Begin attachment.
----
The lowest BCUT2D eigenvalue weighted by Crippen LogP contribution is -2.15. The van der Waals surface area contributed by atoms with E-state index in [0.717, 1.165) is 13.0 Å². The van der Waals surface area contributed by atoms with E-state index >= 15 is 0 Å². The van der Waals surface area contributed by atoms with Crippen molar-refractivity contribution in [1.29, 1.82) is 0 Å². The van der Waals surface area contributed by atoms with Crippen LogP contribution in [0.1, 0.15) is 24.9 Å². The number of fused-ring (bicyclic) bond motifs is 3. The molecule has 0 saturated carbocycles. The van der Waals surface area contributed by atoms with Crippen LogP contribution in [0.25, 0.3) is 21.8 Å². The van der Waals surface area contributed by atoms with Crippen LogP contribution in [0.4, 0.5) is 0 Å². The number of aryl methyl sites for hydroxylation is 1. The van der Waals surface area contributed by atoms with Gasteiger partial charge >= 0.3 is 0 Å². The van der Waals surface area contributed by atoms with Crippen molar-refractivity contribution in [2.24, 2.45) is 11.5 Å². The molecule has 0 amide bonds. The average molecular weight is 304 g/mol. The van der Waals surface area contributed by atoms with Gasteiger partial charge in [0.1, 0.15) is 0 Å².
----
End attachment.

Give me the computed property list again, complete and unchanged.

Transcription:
The lowest BCUT2D eigenvalue weighted by Crippen LogP contribution is -2.15. The van der Waals surface area contributed by atoms with E-state index in [0.717, 1.165) is 13.0 Å². The van der Waals surface area contributed by atoms with E-state index >= 15 is 0 Å². The van der Waals surface area contributed by atoms with Crippen molar-refractivity contribution in [1.29, 1.82) is 0 Å². The van der Waals surface area contributed by atoms with Crippen LogP contribution in [0.1, 0.15) is 24.9 Å². The number of fused-ring (bicyclic) bond motifs is 3. The molecule has 0 saturated carbocycles. The van der Waals surface area contributed by atoms with Crippen LogP contribution in [0.25, 0.3) is 21.8 Å². The van der Waals surface area contributed by atoms with Crippen LogP contribution in [0.4, 0.5) is 0 Å². The number of aryl methyl sites for hydroxylation is 1. The van der Waals surface area contributed by atoms with Gasteiger partial charge >= 0.3 is 0 Å². The van der Waals surface area contributed by atoms with Crippen molar-refractivity contribution in [2.24, 2.45) is 11.5 Å². The molecule has 0 amide bonds. The average molecular weight is 304 g/mol. The van der Waals surface area contributed by atoms with Gasteiger partial charge in [0.1, 0.15) is 0 Å².